Cattle Egret (Bubulcus ibis, more closely related to herons): A non-native species that arrived in Florida from South America after arriving there from Africa. Naturally, on their own industrious volition, with no human help.
I have been fascinated with Cattle Egrets since shortly after their arrival in Florida. Yes, I’m that old and they’re that new of an arrival. 1941 in Florida.
When I first saw them on the south Florida prairies riding on the back of Brahma bulls I knew I was growing up in a wild and wonderous place. A place much like many of the photos of Africa in our National Geographic magazines. I’ve since learned the reason for this similarity. Their story of 20th century migration making them even more fascinating to me.
They had not been reported in South America before 1877. Then they arrived in North East South America from their native Africa. On their own. There is no evidence of human transportation. They apparently took advantage of favorable weather patterns and a wanderlust personality. They reached Tierra del Fuego the southern most point of South America by 1977.
They were first sighted in Florida in 1941. By 1956 they were being reported in South Carolina and Louisiana. They were most likely in all the other Southeastern states too, including Georgia, but the birders in these states were not quite as dedicated to recording and reporting. SW GA is still considered under reported on eBird.
They were on the West Coast by 1962.
Because of this rapid expansion, they are listed as invasive by wildlife agencies. Which begs the question, I think, of what does it take to be declared a native. If one point-of-view is invasive is when a species is intentionally or unintentionally introduced by humans, then cattle egrets are being short-changed for their industriousness and evolutionary fast tracking.
The good news is they are not invasive in the commonly held bad connotation. This is because they are usually not seriously deleterious to ‘native’ species in their new homes. For the most part, they do not overlap or compete in diet or breeding timing with native herons and egrets, or most other natives for that matter. Rather than wetlands like their native cousins, their preferred foraging habitat is dry, dusty, insect filled, open expanses, with large mammals to stir up the insects. Making the insects readily available for easy consumption while hitchhiking on the back of their willing and appreciative hosts. This is their evolutionary native African homeland niche. To their good fortunate, it is also the niche being rapidly expanded with the growth of large scale cattle ranching – a real ecological nightmare of species introduction for the, ahem, benefit of humans.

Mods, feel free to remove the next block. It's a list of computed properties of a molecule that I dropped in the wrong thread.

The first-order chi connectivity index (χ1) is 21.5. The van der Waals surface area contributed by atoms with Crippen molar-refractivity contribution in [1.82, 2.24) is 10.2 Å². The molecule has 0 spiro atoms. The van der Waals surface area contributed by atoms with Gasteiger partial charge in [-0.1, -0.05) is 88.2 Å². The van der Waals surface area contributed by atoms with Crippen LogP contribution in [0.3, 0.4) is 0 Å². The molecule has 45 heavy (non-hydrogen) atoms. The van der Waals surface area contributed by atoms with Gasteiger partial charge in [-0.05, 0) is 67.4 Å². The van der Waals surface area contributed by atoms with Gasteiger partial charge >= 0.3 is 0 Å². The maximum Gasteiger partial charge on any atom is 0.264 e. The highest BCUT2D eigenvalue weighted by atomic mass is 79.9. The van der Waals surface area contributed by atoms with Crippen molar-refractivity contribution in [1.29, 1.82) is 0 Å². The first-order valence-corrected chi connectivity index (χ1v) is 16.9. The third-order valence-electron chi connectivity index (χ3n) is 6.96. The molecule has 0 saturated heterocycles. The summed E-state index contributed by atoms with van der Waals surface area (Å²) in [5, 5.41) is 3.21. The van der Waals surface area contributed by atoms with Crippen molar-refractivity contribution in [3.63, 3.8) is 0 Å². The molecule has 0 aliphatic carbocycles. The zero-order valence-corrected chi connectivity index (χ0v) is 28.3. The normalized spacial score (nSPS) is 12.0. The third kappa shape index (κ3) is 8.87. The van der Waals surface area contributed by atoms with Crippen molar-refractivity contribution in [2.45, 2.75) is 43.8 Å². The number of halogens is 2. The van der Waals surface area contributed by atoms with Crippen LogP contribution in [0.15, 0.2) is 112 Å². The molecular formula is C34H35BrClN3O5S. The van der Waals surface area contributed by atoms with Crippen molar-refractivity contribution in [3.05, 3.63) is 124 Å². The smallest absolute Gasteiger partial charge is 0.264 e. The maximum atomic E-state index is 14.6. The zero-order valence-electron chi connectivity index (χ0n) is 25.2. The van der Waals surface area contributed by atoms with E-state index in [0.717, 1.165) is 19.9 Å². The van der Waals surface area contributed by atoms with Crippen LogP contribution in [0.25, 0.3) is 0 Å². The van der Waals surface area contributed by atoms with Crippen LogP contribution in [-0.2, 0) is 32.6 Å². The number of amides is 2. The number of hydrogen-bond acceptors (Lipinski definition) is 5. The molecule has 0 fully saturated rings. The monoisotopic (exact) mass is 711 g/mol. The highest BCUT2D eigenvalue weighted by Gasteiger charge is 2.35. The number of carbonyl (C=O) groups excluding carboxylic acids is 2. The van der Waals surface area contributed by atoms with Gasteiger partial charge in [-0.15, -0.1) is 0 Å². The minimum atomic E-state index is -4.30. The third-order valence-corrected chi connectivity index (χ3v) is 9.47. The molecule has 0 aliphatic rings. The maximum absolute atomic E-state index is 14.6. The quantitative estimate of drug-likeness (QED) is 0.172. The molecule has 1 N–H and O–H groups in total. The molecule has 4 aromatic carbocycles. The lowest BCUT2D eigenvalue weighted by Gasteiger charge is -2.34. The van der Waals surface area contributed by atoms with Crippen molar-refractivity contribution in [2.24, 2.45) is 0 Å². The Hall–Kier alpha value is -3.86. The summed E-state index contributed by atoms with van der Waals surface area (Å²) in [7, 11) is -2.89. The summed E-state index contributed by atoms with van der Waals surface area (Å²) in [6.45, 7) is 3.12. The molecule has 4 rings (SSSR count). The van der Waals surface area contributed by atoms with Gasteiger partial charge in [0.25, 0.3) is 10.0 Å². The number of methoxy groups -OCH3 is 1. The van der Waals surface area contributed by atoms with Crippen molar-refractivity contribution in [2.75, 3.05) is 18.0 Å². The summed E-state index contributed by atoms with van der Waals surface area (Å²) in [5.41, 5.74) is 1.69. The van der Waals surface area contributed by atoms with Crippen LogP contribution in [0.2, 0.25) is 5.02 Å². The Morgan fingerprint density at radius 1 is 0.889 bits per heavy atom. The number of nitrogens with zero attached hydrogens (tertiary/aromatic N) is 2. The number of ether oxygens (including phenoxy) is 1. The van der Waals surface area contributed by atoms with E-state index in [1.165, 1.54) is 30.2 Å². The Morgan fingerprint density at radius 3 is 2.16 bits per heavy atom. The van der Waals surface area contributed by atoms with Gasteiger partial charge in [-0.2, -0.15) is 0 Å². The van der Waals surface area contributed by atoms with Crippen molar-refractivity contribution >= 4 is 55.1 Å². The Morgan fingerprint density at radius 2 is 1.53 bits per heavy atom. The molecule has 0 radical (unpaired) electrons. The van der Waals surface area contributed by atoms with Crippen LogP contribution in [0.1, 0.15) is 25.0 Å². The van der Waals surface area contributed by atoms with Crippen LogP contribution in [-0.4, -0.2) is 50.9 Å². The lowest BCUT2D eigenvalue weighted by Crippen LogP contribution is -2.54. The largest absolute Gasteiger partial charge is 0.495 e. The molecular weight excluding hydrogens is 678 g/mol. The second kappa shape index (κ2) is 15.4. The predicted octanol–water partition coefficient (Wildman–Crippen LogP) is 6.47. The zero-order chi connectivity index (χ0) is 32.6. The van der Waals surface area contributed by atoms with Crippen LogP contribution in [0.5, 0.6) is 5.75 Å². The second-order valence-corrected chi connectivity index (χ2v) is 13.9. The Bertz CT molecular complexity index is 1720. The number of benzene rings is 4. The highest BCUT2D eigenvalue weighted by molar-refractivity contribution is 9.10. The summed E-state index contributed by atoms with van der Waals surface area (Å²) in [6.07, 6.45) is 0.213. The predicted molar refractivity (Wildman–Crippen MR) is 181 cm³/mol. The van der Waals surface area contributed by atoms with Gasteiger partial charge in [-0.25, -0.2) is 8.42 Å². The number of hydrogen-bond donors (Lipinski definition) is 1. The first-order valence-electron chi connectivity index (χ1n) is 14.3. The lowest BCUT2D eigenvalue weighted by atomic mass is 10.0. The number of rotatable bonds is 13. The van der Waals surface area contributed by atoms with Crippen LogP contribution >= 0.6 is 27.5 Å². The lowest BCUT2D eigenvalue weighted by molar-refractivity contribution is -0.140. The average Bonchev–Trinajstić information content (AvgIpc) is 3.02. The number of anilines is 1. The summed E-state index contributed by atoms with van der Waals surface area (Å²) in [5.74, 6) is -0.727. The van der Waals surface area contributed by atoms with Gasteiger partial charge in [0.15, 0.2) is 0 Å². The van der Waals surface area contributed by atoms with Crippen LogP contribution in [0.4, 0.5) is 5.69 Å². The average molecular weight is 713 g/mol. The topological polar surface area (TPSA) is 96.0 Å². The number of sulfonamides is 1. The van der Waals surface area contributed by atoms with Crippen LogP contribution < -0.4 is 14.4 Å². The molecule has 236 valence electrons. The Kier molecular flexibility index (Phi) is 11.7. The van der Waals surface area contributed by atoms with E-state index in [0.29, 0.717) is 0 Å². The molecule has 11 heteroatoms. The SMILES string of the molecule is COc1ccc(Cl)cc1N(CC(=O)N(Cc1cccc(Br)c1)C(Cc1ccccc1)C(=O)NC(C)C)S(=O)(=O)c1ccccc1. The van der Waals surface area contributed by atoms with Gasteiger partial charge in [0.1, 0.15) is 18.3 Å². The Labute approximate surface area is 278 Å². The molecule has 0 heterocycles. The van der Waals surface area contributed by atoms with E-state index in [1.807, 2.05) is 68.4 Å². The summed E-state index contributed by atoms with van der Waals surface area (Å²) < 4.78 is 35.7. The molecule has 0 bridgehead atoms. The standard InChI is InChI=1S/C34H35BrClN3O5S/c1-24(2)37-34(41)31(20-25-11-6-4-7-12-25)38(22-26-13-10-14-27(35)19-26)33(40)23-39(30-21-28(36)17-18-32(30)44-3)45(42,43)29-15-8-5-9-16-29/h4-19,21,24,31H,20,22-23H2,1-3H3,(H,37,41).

Cattle Egrets do not live by insects alone however. They enjoy a range of foods and do not concentrate on an individual source that another species may be dependent upon. For example, they will consume crustaceans and fish in the wetlands in which they establish rookeries (sometimes with natives). But, because they do have a broader range of foods to consume they do not over indulge in one habitat. They get along with the natives.
There were Snowy Egrets foraging in the same wetland. Seemingly all getting along just fine.
All-in-all I think a story that migrants are not all bad.